Exploring Vietnam: One Day At A Time | Day 2 At Hoi An

“What if all Mondays were like this?” I wondered as I woke up and looked out the window, greeted by the sight of bright blooming bougainvilleas painting the neighborhood of Cẩm Châu. Nga, our Airbnb host, mentioned that we could rent a bike for only 120,000 VND per day (approximately 400 INR), saving us the hassle of booking a cab every time we went out. We readily agreed, and she helped us rent one.

Around 8:00 AM, we stepped out to find a petrol pump. After refueling our bike, we headed to Rosie’s Cafe for breakfast, which had great reviews on Google and was marked as one of the best breakfast spots in Hoi An.

Rosie’s Cafe, run by friends My and Thuy, was inspired by their favorite movie, ‘Love, Rosie’. It’s the perfect breakfast spot, serving delicious coffee, smoothie bowls, and a variety of sourdough toasts with eggs of your choice. They also offer a wide selection of salad bowls, perfect for a healthy start to the day!

[Meal for 2 at Rosie’s Cafe: 415,000 VND (approx 1350 INR)]

I ordered a Cà phê sữa đá (Vietnamese coffee with condensed milk) and avocado toast with poached eggs, while Sourav opted for coconut coffee with vegan pancakes and fresh fruit. The ambiance at Rosie’s was perfect for relaxing and enjoying our meal. Many people were working on their laptops, while others were engrossed in books.

Our breakfast leisurely turned into brunch, and by the time we returned to our stay, it was almost noon. To our surprise, the weather had shifted—the sunny morning had given way to a cloudy afternoon. When we planned this trip, we were quite skeptical, thinking it would be hot and humid, leaving us constantly sweating. But ever since we’ve come here, it has been quite pleasant.

I started my usual Monday routine by 12:30 PM (11 AM IST) and spent the next six hours working on the balcony, watching the drizzles that drenched the narrow alleys of the neighborhood. By the time I wrapped up, it was nearly dark, the rain had stopped, and a refreshing breeze had set in. We decided to take a ride to the Ancient Town, craving yet another cup of coffee!

The evening crowd at the Ancient Town was buzzing, as usual! We parked our bike and strolled over to Cộng Cà Phê, a favorite spot from my last visit to the city. Unlike other popular cafes in town, this one mostly attracts locals and exudes a striking old-world charm.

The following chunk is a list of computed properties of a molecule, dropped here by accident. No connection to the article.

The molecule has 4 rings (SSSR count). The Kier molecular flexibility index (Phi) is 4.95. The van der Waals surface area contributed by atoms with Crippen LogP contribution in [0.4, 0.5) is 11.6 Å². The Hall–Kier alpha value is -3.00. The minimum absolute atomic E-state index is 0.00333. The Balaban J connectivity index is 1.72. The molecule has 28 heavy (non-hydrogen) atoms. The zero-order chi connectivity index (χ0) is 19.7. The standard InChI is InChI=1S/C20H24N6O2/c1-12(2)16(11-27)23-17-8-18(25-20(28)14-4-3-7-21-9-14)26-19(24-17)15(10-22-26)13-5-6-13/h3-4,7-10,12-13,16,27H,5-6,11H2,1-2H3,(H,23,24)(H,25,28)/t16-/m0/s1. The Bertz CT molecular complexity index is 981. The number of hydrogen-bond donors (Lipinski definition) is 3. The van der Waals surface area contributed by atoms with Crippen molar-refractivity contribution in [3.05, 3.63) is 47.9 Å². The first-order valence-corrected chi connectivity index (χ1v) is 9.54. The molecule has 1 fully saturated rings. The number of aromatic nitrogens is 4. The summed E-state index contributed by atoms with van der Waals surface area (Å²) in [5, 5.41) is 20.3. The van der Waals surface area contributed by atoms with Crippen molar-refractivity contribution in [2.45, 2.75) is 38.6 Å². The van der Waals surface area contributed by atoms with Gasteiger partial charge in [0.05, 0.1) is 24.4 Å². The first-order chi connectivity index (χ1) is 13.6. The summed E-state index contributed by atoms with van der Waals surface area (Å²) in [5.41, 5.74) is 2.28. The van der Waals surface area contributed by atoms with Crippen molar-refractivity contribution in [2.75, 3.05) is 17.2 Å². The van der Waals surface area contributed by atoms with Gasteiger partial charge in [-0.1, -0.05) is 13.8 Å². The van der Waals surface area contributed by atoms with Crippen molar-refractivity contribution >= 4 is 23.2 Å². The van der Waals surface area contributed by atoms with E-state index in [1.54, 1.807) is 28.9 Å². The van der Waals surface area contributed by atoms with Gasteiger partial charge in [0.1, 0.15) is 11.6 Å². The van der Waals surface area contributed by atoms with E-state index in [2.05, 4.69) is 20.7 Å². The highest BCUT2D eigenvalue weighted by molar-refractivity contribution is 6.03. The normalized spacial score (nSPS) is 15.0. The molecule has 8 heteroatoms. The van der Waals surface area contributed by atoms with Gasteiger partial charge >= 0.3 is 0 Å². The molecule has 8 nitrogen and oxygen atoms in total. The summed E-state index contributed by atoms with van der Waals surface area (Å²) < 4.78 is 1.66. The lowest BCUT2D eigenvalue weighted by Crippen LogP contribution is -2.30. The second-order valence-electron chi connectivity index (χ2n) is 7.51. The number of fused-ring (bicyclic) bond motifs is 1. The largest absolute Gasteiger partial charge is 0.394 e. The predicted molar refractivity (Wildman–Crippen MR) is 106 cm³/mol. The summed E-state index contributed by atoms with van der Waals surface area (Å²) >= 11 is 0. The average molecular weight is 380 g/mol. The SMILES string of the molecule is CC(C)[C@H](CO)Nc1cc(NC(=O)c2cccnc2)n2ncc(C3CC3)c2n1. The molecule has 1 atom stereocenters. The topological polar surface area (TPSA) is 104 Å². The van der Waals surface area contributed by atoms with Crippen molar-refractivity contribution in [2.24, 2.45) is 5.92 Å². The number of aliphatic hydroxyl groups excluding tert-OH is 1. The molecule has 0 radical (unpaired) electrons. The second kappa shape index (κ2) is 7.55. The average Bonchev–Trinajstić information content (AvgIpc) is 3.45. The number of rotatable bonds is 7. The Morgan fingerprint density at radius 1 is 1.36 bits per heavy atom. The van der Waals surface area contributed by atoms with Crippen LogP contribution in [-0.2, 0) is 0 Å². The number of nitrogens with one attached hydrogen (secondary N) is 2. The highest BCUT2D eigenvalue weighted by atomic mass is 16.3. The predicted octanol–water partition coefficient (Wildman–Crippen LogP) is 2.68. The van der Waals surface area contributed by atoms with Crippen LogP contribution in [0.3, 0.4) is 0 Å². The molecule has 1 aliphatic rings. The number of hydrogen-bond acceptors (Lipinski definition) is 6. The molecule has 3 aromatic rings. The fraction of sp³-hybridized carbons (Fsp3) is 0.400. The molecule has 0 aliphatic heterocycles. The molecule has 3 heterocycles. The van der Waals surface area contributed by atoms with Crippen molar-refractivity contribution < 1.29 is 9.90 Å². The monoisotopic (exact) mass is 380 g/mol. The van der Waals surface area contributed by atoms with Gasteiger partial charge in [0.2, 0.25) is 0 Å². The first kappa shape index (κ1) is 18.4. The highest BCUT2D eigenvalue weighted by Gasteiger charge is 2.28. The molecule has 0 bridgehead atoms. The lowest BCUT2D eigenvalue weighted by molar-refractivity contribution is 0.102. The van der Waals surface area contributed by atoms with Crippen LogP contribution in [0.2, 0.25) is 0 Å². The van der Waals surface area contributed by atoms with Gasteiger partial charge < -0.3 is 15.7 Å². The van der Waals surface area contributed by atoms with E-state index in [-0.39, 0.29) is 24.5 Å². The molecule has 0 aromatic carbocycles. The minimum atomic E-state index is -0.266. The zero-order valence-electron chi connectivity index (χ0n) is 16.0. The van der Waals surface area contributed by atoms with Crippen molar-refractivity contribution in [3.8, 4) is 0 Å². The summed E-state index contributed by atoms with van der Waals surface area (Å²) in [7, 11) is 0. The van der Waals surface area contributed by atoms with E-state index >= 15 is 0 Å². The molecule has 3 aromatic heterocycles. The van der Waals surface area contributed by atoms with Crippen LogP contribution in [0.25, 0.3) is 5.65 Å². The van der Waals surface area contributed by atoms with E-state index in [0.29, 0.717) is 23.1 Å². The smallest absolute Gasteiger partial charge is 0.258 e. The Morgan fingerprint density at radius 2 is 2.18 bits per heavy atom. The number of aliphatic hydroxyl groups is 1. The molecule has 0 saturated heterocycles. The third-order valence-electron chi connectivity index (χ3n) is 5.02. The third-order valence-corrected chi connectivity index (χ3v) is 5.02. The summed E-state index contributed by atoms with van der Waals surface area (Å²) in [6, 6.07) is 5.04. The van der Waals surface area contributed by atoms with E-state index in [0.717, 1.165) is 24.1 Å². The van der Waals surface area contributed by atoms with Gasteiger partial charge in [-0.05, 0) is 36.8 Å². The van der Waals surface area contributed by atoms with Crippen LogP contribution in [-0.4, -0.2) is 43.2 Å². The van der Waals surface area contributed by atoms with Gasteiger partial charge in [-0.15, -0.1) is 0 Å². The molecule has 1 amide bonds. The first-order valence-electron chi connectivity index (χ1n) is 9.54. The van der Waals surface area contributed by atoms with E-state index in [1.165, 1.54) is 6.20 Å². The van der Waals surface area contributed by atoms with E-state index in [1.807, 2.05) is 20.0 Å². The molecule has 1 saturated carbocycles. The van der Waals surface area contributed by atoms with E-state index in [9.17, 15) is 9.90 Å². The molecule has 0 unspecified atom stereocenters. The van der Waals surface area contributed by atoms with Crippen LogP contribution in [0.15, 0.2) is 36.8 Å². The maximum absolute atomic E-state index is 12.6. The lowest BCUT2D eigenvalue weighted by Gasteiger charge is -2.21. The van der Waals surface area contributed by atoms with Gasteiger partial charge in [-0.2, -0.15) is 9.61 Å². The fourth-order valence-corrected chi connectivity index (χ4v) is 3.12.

[Coffee for 2 at Cộng Cà Phê: 90,000 VND (approx 290 INR)]

With cups of coconut cream coffee in hand, we began walking down the lane beside the canal. I was constantly distracted by the beautiful souvenir shops, while Sourav enjoyed the music that filled the air. We came across an old man playing the banjo, and his melodies were enchanting.

Spoiled for choices, we couldn’t decide where to go for dinner but eventually chose The Noodle House. I ordered a flavorful bowl of bún bò (thin round rice noodle soup with beef), while Sourav had mì với rau và đậu phụ (noodles with vegetables and tofu). The noodles came with a rich broth, making it one of the most soulful meals we’ve ever had! Truth be told, we are now convinced that we can’t go wrong with food in Hoi An. If you’re visiting, make sure to grab a meal at The Noodle House.

[Meal for 2 at The Noodle House: 198,000 VND (approx 645 INR)]

After dinner, we planned to ride to the beach and spend some time there, but Google Maps effectively led us astray with some wrong turns. So, we ditched that plan, returned to our stay, and decided to visit the beach for sunrise the next day instead!

And thus, we wrapped up our second day in Hoi An  – and I thought again, “What if all Mondays were like this?”

Fun Facts About Hoi An:

While sitting at Rosie’s Cafe, we discovered some interesting facts about Hoi An. While we knew it was a bustling international trading port from the 15th to the 19th century, with well-preserved architecture reflecting a blend of indigenous and foreign influences, showcasing its rich cultural history, we didn’t know about these:

1. Hoi An is also known as ‘The Sinking Town’
Most of Hoi An is less than two meters above sea level, making it vulnerable to rising ocean levels. In November 2017, it experienced the worst flooding on record, with many of the ancient heritage buildings letting in water. This has led to UNESCO placing it on a list of sites at risk due to climate change.

2. Hoi An is the third oldest Chinatown in the world
Established in the 1600s, Hoi An boasts the third-oldest Chinatown in the world. As a crucial trading port, especially for silk and leather, many people from the coastal Fujian Province settled here.

3. Hoi An has an exclusive dish
Hoi An has its own special dish, Cao Lau, which can only be found in the town. Tradition states that authentic Cao Lau can only be made from the water of the ancient Ba Le well, and only ash from trees on the local Cham Islands can be used to make the distinctive earthy noodle dough. One family guards the full secrets of the dish. While it’s sold in dozens of restaurants across the town, it’s still the only place in Vietnam where you’ll find it!

5. Hoi An translates into English as ‘peaceful meeting place’

6. Hoi An was the first Asian town to provide free Wi-Fi
The UNESCO World Heritage City launched its free Wi-Fi system on March 28, 2012, making it the first city in Asia to offer this service.

If you’ve been to Hoi An, and know something interesting – do share it with me in the comments below! Would love to know about it. And in case you missed out on our Day 1 adventure in Hoi An, click here!

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